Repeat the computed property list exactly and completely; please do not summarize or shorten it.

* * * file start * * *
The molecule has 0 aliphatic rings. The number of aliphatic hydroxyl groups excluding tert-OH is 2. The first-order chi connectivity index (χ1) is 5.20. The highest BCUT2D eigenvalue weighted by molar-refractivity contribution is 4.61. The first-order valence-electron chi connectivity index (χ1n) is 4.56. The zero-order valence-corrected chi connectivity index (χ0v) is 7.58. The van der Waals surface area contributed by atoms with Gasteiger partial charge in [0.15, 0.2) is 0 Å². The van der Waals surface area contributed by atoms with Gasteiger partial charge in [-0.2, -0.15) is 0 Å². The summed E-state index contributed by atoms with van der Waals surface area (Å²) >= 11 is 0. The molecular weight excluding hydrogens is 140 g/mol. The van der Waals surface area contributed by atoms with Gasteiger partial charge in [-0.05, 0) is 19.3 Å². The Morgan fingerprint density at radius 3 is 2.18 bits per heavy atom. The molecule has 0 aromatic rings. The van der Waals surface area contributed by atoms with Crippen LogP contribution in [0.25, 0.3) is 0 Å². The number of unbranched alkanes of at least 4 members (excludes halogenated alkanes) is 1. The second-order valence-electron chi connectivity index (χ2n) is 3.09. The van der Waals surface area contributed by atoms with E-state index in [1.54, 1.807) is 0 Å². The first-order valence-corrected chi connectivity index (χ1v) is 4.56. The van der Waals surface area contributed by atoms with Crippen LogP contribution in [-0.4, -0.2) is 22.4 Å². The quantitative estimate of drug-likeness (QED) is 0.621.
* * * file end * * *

The molecule has 0 aliphatic rings. The number of aliphatic hydroxyl groups excluding tert-OH is 2. The first-order chi connectivity index (χ1) is 5.20. The highest BCUT2D eigenvalue weighted by molar-refractivity contribution is 4.61. The first-order valence-electron chi connectivity index (χ1n) is 4.56. The zero-order valence-corrected chi connectivity index (χ0v) is 7.58. The van der Waals surface area contributed by atoms with Gasteiger partial charge in [0.15, 0.2) is 0 Å². The van der Waals surface area contributed by atoms with Gasteiger partial charge in [-0.2, -0.15) is 0 Å². The summed E-state index contributed by atoms with van der Waals surface area (Å²) >= 11 is 0. The molecular weight excluding hydrogens is 140 g/mol. The van der Waals surface area contributed by atoms with Gasteiger partial charge in [-0.05, 0) is 19.3 Å². The Morgan fingerprint density at radius 3 is 2.18 bits per heavy atom. The molecule has 0 aromatic rings. The van der Waals surface area contributed by atoms with Crippen LogP contribution in [0.25, 0.3) is 0 Å². The number of unbranched alkanes of at least 4 members (excludes halogenated alkanes) is 1. The second-order valence-electron chi connectivity index (χ2n) is 3.09. The van der Waals surface area contributed by atoms with E-state index in [1.54, 1.807) is 0 Å². The first-order valence-corrected chi connectivity index (χ1v) is 4.56. The van der Waals surface area contributed by atoms with Crippen LogP contribution in [-0.4, -0.2) is 22.4 Å². The quantitative estimate of drug-likeness (QED) is 0.621.